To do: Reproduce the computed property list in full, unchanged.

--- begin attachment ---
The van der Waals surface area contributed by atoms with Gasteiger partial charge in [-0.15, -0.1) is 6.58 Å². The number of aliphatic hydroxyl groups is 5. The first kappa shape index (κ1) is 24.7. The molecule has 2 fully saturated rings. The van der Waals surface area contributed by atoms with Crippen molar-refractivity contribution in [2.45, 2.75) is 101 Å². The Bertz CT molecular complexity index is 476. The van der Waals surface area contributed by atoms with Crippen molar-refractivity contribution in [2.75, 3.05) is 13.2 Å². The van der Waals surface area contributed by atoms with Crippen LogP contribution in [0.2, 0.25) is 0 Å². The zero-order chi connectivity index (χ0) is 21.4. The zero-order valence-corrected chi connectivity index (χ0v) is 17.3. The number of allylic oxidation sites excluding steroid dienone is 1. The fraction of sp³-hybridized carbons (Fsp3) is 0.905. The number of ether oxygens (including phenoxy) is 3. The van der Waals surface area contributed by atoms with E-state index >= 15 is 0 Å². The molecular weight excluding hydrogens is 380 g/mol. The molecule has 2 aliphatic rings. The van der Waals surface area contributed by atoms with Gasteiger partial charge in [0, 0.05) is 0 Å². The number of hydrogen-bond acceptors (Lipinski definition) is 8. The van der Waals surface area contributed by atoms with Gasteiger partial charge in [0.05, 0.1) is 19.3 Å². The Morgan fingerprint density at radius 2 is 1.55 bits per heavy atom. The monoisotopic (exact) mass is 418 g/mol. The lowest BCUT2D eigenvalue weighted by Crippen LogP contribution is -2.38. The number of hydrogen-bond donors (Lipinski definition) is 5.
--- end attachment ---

The van der Waals surface area contributed by atoms with Gasteiger partial charge in [-0.15, -0.1) is 6.58 Å². The number of aliphatic hydroxyl groups is 5. The first kappa shape index (κ1) is 24.7. The molecule has 2 fully saturated rings. The van der Waals surface area contributed by atoms with Crippen molar-refractivity contribution in [2.45, 2.75) is 101 Å². The Bertz CT molecular complexity index is 476. The van der Waals surface area contributed by atoms with Crippen molar-refractivity contribution in [2.75, 3.05) is 13.2 Å². The van der Waals surface area contributed by atoms with Crippen LogP contribution in [0.2, 0.25) is 0 Å². The zero-order chi connectivity index (χ0) is 21.4. The zero-order valence-corrected chi connectivity index (χ0v) is 17.3. The number of allylic oxidation sites excluding steroid dienone is 1. The fraction of sp³-hybridized carbons (Fsp3) is 0.905. The number of ether oxygens (including phenoxy) is 3. The van der Waals surface area contributed by atoms with E-state index >= 15 is 0 Å². The molecular weight excluding hydrogens is 380 g/mol. The molecule has 2 aliphatic rings. The van der Waals surface area contributed by atoms with Gasteiger partial charge in [0, 0.05) is 0 Å². The number of hydrogen-bond acceptors (Lipinski definition) is 8. The van der Waals surface area contributed by atoms with Gasteiger partial charge in [0.05, 0.1) is 19.3 Å². The Morgan fingerprint density at radius 2 is 1.55 bits per heavy atom. The monoisotopic (exact) mass is 418 g/mol. The lowest BCUT2D eigenvalue weighted by Crippen LogP contribution is -2.38. The number of hydrogen-bond donors (Lipinski definition) is 5.